An American Tradition
For generations, the Superbowl has been a tradition in American sports and media broadcasting. On Superbowl Sunday, millions of Americans throughout the nation gather in the tens of thousands for watch parties, family gatherings, and barbeques in a celebration of all American indulgences like hot dogs, soda, and flatscreen TVs. The 56th iteration of the NFL finals is expected to have massive viewership, like in recent years, over 100 million tuned in to see the gridiron pastime. But for the countless viewers who don’t follow the sport closely, the cutting-edge, creative, and downright amusing Superbowl commercials for the duration of the game are themselves a feast for the eyes.
Ingrained in American Minds
Some Superbowl commercials became ingrained in American minds, one of the most memorable being Cindy Crawford’s early 1990s Pepsi Ad. The minute-long commercial, which showed supermodel Crawford stopping at a remote gas station for a can of Pepsi, captured a special moment in the brand’s history. The ad seized the energy of the 1990s through glamour, grit, and Crawford’s denim shorts, white top, and stunning beauty, it made huge waves on the decade after it was aired.
Recreating the 1992 Ad
In 2021, photographer David Yarrow, renowned for his striking pictures that combine the raw vitality of wildlife, the American West, and classic Western filmmaking, collaborated with Crawford to recreate the 1992 ad as a photo session. Proceeds from the sale of the finished photograph raised funds for the American Family’s Children’s Hospital in Madison, WI (Cindy Crawford’s brother had been treated for Leukemia at this hospital). Once more, Crawford’s dazzling persona radiates through the picture, wearing the clothes that made the original so enduring. Now, with Yarrow’s mastery at making captivating images, the viewer gets the best of both worlds.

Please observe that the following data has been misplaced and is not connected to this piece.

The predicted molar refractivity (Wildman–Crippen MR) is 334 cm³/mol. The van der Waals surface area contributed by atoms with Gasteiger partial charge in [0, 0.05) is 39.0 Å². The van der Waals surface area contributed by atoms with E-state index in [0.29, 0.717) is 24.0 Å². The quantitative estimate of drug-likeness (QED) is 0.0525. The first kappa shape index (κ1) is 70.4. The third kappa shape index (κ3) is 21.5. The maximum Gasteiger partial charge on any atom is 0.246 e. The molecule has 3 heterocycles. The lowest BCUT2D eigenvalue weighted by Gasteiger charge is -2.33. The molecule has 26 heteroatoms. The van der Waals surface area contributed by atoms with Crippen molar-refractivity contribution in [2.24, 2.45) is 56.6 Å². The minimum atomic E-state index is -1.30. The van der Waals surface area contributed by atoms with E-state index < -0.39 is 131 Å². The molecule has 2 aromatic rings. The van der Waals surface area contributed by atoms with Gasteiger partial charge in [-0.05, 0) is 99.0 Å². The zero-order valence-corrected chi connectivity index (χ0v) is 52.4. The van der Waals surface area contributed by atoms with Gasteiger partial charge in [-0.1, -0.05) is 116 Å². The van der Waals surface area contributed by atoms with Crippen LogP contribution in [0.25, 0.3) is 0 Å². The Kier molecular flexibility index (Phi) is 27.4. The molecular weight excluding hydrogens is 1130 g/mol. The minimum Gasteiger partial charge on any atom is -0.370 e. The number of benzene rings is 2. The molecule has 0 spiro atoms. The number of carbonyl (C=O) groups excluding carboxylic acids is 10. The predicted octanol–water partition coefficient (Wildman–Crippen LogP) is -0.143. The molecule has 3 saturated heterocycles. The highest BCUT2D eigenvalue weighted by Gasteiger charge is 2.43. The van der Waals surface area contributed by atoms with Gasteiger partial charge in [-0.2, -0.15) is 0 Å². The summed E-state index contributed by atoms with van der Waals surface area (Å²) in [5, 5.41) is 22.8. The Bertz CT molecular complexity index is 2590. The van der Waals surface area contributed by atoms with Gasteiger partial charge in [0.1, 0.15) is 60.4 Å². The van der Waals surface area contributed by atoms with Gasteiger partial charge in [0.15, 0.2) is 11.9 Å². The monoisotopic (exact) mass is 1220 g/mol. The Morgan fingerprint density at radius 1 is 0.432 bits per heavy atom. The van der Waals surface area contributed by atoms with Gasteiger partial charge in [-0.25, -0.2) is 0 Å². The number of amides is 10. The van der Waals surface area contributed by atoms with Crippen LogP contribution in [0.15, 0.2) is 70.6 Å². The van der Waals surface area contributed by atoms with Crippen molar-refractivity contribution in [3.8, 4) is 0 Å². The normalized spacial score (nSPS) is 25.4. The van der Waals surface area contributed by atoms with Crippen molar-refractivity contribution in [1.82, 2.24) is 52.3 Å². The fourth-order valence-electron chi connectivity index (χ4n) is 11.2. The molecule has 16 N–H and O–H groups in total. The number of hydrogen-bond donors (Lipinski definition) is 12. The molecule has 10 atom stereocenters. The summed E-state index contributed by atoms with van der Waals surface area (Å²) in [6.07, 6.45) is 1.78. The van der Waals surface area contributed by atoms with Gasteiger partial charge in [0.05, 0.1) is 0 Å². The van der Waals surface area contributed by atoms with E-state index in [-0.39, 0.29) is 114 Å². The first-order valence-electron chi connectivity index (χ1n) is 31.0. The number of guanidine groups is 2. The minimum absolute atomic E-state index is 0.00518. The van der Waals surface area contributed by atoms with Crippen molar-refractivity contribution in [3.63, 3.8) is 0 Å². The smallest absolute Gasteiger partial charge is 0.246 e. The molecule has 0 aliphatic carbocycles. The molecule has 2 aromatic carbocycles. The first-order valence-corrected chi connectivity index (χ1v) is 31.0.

“Joe Pytka’s 1992 Pepsi Ad with Cindy Crawford is iconic; indeed, it is probably one of the most celebrated commercials of all time. So much so that there have been many retakes and parodies. As we all know, it featured a 26-year-old Crawford pulling up to the Halfway Café in a red sports car wearing a white tank top and jean shorts. Two young boys stare as the supermodel buys a Pepsi from a vending machine and drinks it down.
For some time, I had yearned to do my own interpretation of the advert with a still photograph, and I secured Cindy’s involvement, who in turn secured Pepsi’s approval (given the implicit tribute, why would Pepsi say “no”?). The Halfway House has not changed at all from 1992, and neither really has Cindy. The rest of the props were easy to replicate.
The issue was the two boys who were never in the same frame as Cindy in the advert and would be even harder to acknowledge or incorporate into one photograph whilst maintaining the narrative. The idea I went along with was to use wolves instead – that way, I could introduce a new angle without losing the integrity of the adaptation.
I wanted the supposed wolves to be looking keenly towards Cindy, and the only way that could work in my set was to have them approaching her from behind. Since the roof was down in the car, it made sense for them to have stealthily sneaked into the back seats whilst she went about her business. There is the necessary hunger and yearning in their disposition.
Cindy looks fabulous and makes the image which we all agreed had to be in colour. I must make mention of Peter Savic – the legendary hairstylist who worked with Cindy on the original commercial. How lucky am I that 29 years later, he came back to the Halfway House for the reunion and styled Cindy’s hair again?”
DYP would like to make it clear that the “wolf” in the image is actually a domesticated Tamaskan dog – which has similar facial characteristics to Wolves.